Who we are
The initiative to set up Prison Insider was that of Bernard Bolze, founder of the International Observatory on Prisons (OIP) in 1990.
Prison Insider is an initiative by Bernard Bolze, who founded the International Observatory on Prisons (OIP) in 1990.
The OIP published six annual reports between 1993 and 1998 on prisoner conditions throughout the world. 15 years after the disappearance of OIP, this work is still needed. Prison Insider continues the work.
Prison Insider brings together economic, cultural, university and other organizations invested in promoting human rights and freedoms. Prison Insider exists because a significant number of people have volunteered their time and skills. The early work to set up Prison Insider started in the summer of 2014, bringing social activists and web experts together.
Prison Insider is an association under French law. Prison Insider was founded by a diverse group of activists with skills in law, sociology, languages, information technology, graphics, administration and finance, editing and photography. Its statutes were registered at the Préfecture of Rhône on 31 August 2015.
The co-founders : Florence Alligier, Julie André, Romain Balcerak, Alexandre Belkowski, Bernard Bolze, Aurélie Chastel, Alexandre Delavay, Emilie Deudon, Nathalie Fudge, Marc Giouse, Clara Grisot, Elsa Hajman, Marie Hanotte, Eric Jayat, Judith Le Mauff, Milena Le Saux-Mattes, Sylvain Lhuissier, Robert Ohayon, Temur Sharopov, Julien Villalard.
Promoting right and dignity versus violence of inequalities, injustice and revenge
Prison Insider aims to raise awareness about detention conditions and uphold the rights and dignity of those deprived of freedom throughout the world. Prison Insider provides a tool for comparison and encourages best practice, testimony and solidarity.
- Information about prisons is available, but it is widely dispersed and sometimes impossible to find. Scattered notes, press articles or excessively thick reports for experts’ eyes-only. Prison Insider aims to provide a centralized source of factual, detailed and up to date information.
A prisoner’s fate is very different depending on the country in which they are imprisoned. Incarceration levels, suicide rates, instances of inhuman and degrading treatment, quality of facilities, ability to maintain family ties, medical treatment, legal support, education, work and training all impact heavily on the daily lives of prisoners. All of us, citizens, journalists, solicitors, civil servants, politicians, workers, farmers, teachers, legal practitioners, researchers, should all understand how punishment is being carried out in our name. Every society needs an accurate picture of its prisons to prevent violence and injustice.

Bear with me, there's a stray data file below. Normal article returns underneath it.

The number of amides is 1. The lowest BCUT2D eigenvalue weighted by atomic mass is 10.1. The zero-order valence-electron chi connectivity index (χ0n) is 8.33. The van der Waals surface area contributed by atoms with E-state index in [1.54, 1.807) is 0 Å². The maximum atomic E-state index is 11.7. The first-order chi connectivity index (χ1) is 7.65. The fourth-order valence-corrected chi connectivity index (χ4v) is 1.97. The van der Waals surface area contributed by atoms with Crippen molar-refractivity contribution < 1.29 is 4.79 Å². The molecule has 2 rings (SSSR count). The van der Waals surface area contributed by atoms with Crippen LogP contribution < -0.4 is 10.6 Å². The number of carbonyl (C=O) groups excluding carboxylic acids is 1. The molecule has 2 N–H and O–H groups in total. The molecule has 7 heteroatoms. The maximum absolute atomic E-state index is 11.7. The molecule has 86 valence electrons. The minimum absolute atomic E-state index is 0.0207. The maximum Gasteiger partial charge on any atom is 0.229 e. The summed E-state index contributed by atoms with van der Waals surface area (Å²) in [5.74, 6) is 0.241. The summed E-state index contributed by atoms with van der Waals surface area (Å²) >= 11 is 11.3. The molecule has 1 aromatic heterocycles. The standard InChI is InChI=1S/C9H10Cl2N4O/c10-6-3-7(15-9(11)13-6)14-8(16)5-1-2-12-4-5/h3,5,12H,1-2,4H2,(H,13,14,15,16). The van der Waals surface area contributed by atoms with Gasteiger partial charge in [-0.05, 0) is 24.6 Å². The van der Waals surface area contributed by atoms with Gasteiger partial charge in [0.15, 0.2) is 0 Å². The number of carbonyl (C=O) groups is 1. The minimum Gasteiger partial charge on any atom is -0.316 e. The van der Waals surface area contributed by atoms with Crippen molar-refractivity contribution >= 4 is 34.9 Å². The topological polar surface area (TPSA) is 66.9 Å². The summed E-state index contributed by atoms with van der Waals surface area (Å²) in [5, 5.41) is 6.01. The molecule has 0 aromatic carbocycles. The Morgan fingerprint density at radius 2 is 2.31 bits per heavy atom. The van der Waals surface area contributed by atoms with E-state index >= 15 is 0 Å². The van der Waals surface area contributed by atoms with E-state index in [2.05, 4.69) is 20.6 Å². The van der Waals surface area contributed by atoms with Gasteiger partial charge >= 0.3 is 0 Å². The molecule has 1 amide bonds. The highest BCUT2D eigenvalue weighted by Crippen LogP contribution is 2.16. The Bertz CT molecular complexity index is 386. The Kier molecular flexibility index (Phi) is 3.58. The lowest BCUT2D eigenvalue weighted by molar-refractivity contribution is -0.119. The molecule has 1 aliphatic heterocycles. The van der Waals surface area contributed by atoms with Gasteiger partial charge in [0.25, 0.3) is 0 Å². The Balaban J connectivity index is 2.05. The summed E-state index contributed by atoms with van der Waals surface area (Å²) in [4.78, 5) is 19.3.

Prisoner conditions and treatment can vary greatly from one country to another, and sometimes even within countries. We want the public to know exactly how prisoners serve their sentences. Understanding the prison conditions in a country can help us combat violence and other human rights violations. Brutal imprisonment has the potential to destroy a person, while alternative forms of justice have the power to heal them. Some practices only serve to harden criminals, while others can rehabilitate them. Once we understand how each country treats its prisoners, we can work to promote best practices and reduce reoffending.
Prison Insider captures information about the world’s prisons and makes it available to everyone. This information includes photographs, audio features, testimonials and discussion forums. It is important to exchange ideas, speak out and breakthrough the walls and suffering. At Prison Insider, we have limited means and we are asking for a huge collective effort. We want to change the way our societies see imprisonment. Together, let us promote the values of human rights and dignity above violence, inequality, injustice and revenge.
Human rights are not dividable, are not negotiable
There are 10,350,000 prisoners in the world today.. Prison Insider aims to create a world with less prisons, where sentences do not necessarily translate to deprivation of freedom and justice is restored in a meaningful way; a world where cruel, inhuman and degrading practices are reported; where human rights are deep-seated and non-negotiable; a world in which we ourselves are unable to live with dignity in the knowledge that others do not.
Our weapon is a peaceful one. It is called information. Good decision-making must be based on good information.
The status quo has left the public divided. We want to find a common vocabulary for different groups, to speak the same language.